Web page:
Book Review:: an obsession with butterflies, our long love affair with a singular insect
An Obsession With Butterflies: Our Long Love Affair With A Singular Insect by Sharman Apt Russell, is an excellent book for learning about the life history of butterflies from egg through adult. I was a bit disappointed based on my expectation from the description of the book. I was looking for more information about the connection between humans and butterflies through folklore, art, literature, natural history and collecting. While those tidbits are sprinkled throughout the book, the majority of the work is following the life cycle of butterflies in great detail.
However, both of the elements covered in the book are interesting including a history of Walter Rothschild and his obsession with not only butterflies, but much of the natural world. For example he’d harness a zebra in lieu of a horse to his carriage which he drove around London. He was also an avid butterfly collector and left the British Museum his collection of over 2 million butterfly specimen. There’s a fascinating video: Introducing Walter Rothschild, from The Natural History Museum about his life with natural history. His niece, Miriam Rothschild, picked up his interest in butterflies and became an eminent entomologist. She has several articles in the book Butterfly Gardening: Creating Summer Magic in Your Garden that I profiled in the Design for Butterflies post. She’s a very interesting person being part avid gardener, part writer (The Butterfly Gardener), part entomologist and an activist as well.
Some interesting life cycle aspects the book tackles include the complex and ever-changing relationship between caterpillars and the birds that prey on them, the challenge to caterpillars from parasitic insects such as wasps, the fight between plant and caterpillar and the seemingly symbiotic relationships between some caterpillars and ants.
Another fascinating topic is the little known fact that the great novelist Vladimir Nabokov (Lolita, Pale Fire), was also a well known lepidopterist. Before deciding to focus his career on literature he had a prolific career studying butterflies publishing over twenty scientific papers and discovering new species. There’s an entire book on his fascination with butterflies appropriately titled Nabokov’s Butterflies: Unpublished and Uncollected Writings, and includes a collection of his writings about butterflies including scientific papers, letters, interviews, poems, literature and his diary. There’s another book highlighting his significant contribution to the study of New World Tropical Blues titled Nabokov’s Blues: The Scientific Odyssey of a Literary Genius.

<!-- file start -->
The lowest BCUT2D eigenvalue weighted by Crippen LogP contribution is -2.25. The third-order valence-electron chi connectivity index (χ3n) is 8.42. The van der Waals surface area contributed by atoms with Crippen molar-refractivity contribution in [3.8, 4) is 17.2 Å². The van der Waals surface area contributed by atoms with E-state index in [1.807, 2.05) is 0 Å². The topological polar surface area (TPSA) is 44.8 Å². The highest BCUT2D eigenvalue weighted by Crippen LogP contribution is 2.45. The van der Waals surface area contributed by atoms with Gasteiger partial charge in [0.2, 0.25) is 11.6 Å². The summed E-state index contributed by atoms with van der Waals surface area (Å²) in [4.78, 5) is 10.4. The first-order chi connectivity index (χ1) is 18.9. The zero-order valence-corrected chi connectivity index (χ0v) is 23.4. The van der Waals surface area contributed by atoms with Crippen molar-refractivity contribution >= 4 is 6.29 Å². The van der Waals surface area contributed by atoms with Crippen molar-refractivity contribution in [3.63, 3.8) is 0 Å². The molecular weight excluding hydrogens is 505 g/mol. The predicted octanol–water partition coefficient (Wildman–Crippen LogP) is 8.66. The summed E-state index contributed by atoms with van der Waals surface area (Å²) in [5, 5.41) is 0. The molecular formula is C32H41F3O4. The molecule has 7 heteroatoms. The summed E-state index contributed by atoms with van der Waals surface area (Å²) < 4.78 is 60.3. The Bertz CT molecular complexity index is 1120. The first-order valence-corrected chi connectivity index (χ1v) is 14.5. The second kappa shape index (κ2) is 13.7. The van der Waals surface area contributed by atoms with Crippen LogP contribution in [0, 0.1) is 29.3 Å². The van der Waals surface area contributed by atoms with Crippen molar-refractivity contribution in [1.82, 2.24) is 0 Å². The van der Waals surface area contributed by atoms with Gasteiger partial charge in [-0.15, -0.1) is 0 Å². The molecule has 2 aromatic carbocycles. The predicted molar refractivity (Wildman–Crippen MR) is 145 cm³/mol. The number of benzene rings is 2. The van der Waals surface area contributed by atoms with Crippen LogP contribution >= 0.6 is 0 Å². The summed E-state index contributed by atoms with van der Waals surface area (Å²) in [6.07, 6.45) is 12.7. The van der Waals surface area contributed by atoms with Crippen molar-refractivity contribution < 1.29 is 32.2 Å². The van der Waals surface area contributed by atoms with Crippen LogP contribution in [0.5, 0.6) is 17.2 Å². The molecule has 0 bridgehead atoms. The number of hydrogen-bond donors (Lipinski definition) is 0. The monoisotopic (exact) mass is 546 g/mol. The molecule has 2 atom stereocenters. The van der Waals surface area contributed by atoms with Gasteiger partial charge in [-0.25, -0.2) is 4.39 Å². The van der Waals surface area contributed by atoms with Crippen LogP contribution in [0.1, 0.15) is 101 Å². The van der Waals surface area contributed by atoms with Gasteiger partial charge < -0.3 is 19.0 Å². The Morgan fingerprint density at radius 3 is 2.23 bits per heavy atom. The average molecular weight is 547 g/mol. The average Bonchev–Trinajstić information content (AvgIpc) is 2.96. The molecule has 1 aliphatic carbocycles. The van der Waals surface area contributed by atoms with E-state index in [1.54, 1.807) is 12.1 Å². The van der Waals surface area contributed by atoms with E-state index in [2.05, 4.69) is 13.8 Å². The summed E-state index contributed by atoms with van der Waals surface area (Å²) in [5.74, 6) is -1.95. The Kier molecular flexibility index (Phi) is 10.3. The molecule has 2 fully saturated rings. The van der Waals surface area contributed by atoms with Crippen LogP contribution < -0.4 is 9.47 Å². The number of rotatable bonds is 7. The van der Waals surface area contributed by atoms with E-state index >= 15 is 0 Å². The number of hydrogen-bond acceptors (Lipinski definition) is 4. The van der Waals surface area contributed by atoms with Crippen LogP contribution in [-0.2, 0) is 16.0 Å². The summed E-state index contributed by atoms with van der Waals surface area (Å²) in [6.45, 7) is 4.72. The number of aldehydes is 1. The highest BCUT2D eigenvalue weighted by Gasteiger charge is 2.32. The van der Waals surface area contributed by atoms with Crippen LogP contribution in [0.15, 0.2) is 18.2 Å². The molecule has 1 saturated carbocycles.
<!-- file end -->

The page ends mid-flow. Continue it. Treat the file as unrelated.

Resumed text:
All aspects of the natural history of butterflies are covered, with many specific examples such as the mating characteristics of the Monarch butterfly, the male of which Miriam Rothschild described as a thug as well as the decidedly less beautiful aspect of butterflies, those which mate with females before she has the chance to emerge from her cocoon. Also discussed is the ongoing battle of the sexes to the extent of influencing evolution.
Also interesting is the story of relative unknown Henry Bates and well known naturalist, Alfred Russel Wallace of The Malay Archipelago. The book describes a fascinating story about their trip to the Amazon and the life of Bates while living there and his return to London. We also learn about the different types of mimicry in butterflies and what role Bates played in defining them to the point that one is now known as Batesian mimicry.
A fascinating look into the butterfly collection at The Natural History Museum in London is also in the book. The museum currently has close to nine million prepared specimens and the author describes viewing the collection including part of the Rothschild collection. There are also intersting interviews with several of the people who manage the collection. The sheer number and task of managing such a collection is hard to fathom.
There is also a well appreciated chapter on moths, the poor relative to the butterfly that constantly gets ignored. It would be nice to see moths get similar attention to butterflies in more books and websites because they serve an important ecological role as well as butterflies. Unfortunately we rarely consider them because they’re usually active at night and we don’t often get the chance to appreciate them. They are however, fascinating, the largest moth, from South America has a one-foot wingspan. Some resemble hummingbirds, bees and even cockroaches.
Towards the end of the book there’s a very insightful chapter about the business of butterflies. There are two interesting topics covered, the first is how landowners are realizing the economic value of turning their land back into rain forest because of the high demand from visitors to tour such places to see butterflies and other wildlife. Also interesting is a look into the business of butterfly farming and ranching which raise butterflies to send everywhere from zoos to butterfly houses to natural history museums to individuals.
Overall it’s a fascinating read with some detailed information about life cycles and specific species. There’s also an excellent bibliography in the back full of all manner of resources that’s worth a look. I have found a couple of other books about butterflies and folklore, art or myth that I will have to track down to see if they offer more material about those topics.
For further information about butterflies read the following posts from The Metropolitan Field Guide or visit the links on the right hand side of this page::
Introducing Walter Rothschild:: The Natural History Museum
Kelly holds a bachelors degree in landscape architecture from the University of Oregon and a certificate in non-fiction writing from the University of Washington.
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